I would like to see Nintendo adjust the eShop layout a little bit, as well – add a specific section for “first attempt” indie titles, and one for “veteran” indies. The “first attempt” section would feature just that: developers’ first attempts at making games for the eShop. These games should either be free or very cheap. They would be more of a sampling of what might be to come from the studio that creates the game. The “veteran” section would be for those developers more familiar with the development process and have made more polished titles. This way, it helps to sort indies on the eShop, and when a developer makes it into the “veteran” category, Nintendo should promote them on the front page of the eShop.
The range of game developers is staggering. They come from all over the world, have different skill sets, and can have very different focus from one another. This is a beautiful thing: so many different developers trying to make names for themselves can lead to creative gaming and impressive titles.
Take the 2014 Independent Game of the Year, Shovel Knight. This indie title was an homage to the days of old, blending modern “8 bit” animations with retro platforming at its finest. The title had it all: excellent music, outstanding gameplay, endearing visuals, and massive replay-ability. Titles like this are what make the indie game scene so exciting and awe-inspiring.
However, this is the problem I see: there are far too many titles that aren’t as polished as Shovel Knight, and other quality titles on the eShop. I’m not saying that there should be no beginner developer titles, nor am I saying that every single game on the eShop must be the absolute best game ever. What I am saying is that those intro titles or less polished ones should be aligned with the “first attempt” – or bargain – section I mentioned earlier.
Now, if you are a developer reading this, please do not get upset or angry with me. I’m simply regurgitating what I’ve been given by many who aren’t into the indie scene [yet]. I’ve heard the phrase, “There’s too much to navigate, and I don’t know what is best to try out, so I end up not going to the indie section often.” This is in part Nintendo’s responsibility, as far as menus and layout are concerned. The other part is a clear separation between tiers of titles. This isn’t to say one game is lesser than the other, but rather, to help gamers navigate the indie section and know what they are purchasing.
Minutes (PS4) is a perfect example to create polished content within limitations. Red Phantom Games is a one man studio.
Of course, I will always tell developers to do their best to make the best quality game within their power. I also realize that some are very limited in resources, staff, and time. But it is the developer(s) duty to discern what type of game is feasible with the available resources. No one type of game or genre is “the best” to make, so it is most logical to make a title that best suits the game studio. This is the purpose of intro games – these titles and development processes help the developer(s) to essentially “find their groove.”
Something else I would like to see more of with eShop developers is releasing their first games on Steam as well – if possible, of course. This way, there is a broader reach of gamers to sample the game, and it has potential to help strengthen sales; leading to future titles.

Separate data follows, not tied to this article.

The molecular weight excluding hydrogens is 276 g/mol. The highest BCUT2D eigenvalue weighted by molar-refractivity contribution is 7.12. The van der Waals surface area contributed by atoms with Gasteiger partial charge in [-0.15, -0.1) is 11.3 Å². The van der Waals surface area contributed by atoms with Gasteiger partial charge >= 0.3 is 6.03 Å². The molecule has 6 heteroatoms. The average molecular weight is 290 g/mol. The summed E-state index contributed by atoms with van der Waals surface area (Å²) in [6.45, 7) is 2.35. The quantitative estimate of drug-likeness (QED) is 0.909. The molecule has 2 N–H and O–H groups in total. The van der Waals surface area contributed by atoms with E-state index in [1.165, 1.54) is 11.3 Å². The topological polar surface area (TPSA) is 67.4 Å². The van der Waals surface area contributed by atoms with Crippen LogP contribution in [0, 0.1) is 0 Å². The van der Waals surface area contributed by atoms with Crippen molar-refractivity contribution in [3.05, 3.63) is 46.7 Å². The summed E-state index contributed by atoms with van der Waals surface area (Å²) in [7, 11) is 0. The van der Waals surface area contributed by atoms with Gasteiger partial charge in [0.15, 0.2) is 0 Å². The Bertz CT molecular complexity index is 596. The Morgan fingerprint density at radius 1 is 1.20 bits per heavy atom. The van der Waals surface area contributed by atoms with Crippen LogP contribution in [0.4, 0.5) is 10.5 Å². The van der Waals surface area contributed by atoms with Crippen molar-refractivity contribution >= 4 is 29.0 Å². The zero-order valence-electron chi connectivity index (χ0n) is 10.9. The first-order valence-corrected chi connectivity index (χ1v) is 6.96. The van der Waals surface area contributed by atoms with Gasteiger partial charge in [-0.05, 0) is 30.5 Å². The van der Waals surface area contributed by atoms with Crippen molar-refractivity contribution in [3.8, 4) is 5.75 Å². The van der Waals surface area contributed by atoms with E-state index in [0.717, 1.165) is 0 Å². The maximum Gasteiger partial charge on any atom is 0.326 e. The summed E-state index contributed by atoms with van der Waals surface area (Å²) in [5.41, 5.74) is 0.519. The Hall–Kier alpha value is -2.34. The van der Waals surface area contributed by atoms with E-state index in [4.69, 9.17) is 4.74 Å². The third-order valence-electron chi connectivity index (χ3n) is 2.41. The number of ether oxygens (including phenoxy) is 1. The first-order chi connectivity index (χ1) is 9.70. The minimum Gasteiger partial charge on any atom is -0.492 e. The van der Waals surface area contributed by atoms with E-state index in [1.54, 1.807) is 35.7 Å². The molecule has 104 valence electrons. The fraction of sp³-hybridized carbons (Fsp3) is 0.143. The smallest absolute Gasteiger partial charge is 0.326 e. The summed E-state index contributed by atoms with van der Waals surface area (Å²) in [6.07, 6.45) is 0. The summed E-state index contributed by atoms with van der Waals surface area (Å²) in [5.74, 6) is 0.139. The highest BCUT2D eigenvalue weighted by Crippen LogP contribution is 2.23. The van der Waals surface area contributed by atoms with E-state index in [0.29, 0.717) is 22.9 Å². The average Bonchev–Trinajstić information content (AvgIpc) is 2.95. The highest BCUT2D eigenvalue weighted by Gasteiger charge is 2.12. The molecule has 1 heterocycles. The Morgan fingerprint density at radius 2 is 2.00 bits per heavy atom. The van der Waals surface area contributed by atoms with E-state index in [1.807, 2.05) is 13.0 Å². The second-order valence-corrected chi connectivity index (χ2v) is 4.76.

I recognize that I am not a developer, nor will I ever be, so I cannot see it from that perspective. I speak on this subject from a very specific standpoint: I was once a small business owner, trying my hand in the music production field. What’s more, I failed in my endeavor. Why did I fail? Aside from the highly competitive nature of my previous career choice, I didn’t listen to criticism.
I received both constructive and destructive criticism; due to the latter, I ended up not listening to any of it. There were jerks who felt the need to tear me down, go out of their way to tell me my recordings were trash and lacked professionalism. Were these accusations justifiable? Perhaps, or perhaps not, but they did hold some truth to them. There were methods I could’ve implemented, different tones used, and creative production embellishments that could’ve been done to help my recordings reach greatness. But, due to the harsh, malicious comments, I didn’t listen.
I say this to encourage game developers to listen to the criticism given in good spirits. The words may not be easy to hear, but they may very well help to transform a good title into a great one. This helps to polish the game, and thus, build the name of not only the studio, but the place it is sold on – in this case, the eShop. There will be harsh words spoken by malicious people, all thanks to the wonderful world of the internet; those who hide behind words in order to tear people down. But try to sift through the garbage, with the help of other developers and trusted friends, and discern what might improve your title.
Indie games have the potential to pave the way for fresh ideas and showcase new talent. I cannot wait for the indie scene to break the mold and dance the line between financial success and unhindered creativity. Seeing titles like Shovel Knight perform so well financially and critically brings me joy. Hearing the anticipation for indie titles, such as No Man’s Sky, is fantastic. Witnessing how far indie gaming has come since titles like Braid is truly fascinating.
As a Nintendo fan, I hope to see indie eShop titles explode, not just in quantity, but in quality. I greatly enjoy indie titles, being able to see through the eyes of a newer developer and their drive to make a great title is simply fantastic. Perhaps what I’ve mentioned is completely worthless, and perhaps it isn’t, but one thing is certain: the eShop needs a revision. Indie games need to be in the hands of the gaming masses, and competition should encourage quality. Hopefully the eShop will keep up.